Christians can also work together to create a society which mirrors the kingdom of God. It is appalling to find that some people can work two fulltime jobs and still be stressed out over being able to pay for basic life essentials. That stress can lead to mental illness.

The Peace which passes Understanding

Yet above all of these remedies, there remains something that comes as a gift from God. Anxiety is a common element in much mental illness. Christ comes to bring us peace. In some places in the New Testament, we can see something that has echoes of cognitive behavioral therapy, when Jesus says, “Let not your hearts be troubled … My Father’s house has many rooms; if that were not so, would I have told you that I am going there to prepare a place for you?” (John 14:2 NIV) Tell yourself this, instead of the other narratives of self-talk. Yet St Paul speaks of the peace which passes understanding (Philippians 4:7) and which comes as a gift from God. I suppose that falls within the scope of a miracle given the anxiety from which many people suffer.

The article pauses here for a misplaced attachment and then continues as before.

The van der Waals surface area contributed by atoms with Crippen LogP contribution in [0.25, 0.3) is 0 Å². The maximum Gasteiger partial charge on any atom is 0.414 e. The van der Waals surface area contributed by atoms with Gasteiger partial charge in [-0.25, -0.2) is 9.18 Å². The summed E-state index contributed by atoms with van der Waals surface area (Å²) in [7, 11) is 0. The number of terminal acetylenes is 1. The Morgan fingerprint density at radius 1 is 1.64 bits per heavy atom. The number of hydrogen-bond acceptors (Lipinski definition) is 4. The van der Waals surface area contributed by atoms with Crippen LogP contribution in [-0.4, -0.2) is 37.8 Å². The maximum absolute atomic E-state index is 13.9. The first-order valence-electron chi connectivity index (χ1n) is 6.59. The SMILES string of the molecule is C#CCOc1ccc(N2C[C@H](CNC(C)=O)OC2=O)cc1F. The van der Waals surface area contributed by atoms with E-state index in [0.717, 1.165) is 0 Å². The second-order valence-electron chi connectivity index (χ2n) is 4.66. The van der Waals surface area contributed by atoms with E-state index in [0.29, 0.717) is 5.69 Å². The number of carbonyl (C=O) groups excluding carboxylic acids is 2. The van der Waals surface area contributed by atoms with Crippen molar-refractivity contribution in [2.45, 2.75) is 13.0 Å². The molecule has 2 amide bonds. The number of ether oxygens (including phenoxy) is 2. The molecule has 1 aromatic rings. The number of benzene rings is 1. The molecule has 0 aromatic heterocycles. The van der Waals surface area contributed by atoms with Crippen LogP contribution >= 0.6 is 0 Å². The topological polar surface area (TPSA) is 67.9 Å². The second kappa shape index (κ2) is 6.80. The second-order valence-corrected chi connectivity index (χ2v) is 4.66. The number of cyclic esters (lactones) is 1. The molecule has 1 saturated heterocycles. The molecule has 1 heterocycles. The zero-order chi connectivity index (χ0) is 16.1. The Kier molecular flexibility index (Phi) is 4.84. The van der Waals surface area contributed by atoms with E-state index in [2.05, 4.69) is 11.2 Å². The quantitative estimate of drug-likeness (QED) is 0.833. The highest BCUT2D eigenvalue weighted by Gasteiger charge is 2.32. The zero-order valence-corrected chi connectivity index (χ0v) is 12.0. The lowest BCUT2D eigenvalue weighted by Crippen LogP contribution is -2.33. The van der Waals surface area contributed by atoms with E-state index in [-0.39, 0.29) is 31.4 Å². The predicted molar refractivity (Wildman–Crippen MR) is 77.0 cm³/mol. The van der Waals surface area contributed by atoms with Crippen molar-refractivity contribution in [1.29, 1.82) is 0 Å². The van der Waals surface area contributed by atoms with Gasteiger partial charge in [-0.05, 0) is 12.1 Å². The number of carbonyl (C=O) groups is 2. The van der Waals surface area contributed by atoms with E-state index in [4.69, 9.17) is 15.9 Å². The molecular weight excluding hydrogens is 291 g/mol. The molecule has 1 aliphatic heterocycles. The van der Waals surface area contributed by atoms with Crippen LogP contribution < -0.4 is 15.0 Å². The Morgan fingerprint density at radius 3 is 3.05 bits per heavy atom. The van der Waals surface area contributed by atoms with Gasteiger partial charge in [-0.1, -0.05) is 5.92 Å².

2 Likes

Good summary. I just read the first few lines, but… just kidding. I find my posts are often more for myself than others, as it helps me organize and make sense of my thoughts on the subject.
I tend to not lump all mental illness in the same pot. My medical training tended to focus on the more severe conditions that often have a genetic predisposition and manifest themselves as chemical or structural problems. These would include schizophrenia and Bipolar I. Other mental illnesses would probably be also influenced genetically, but have a higher environmental factor. At least my training considered Freud to be an anomaly, sort of seen like flat earthers today. In any case, we all have characteristics of mental illness, as every student of abnormal psych has seen themselves in most of the personality disorders they study. So maybe we are all “on the spectrum.”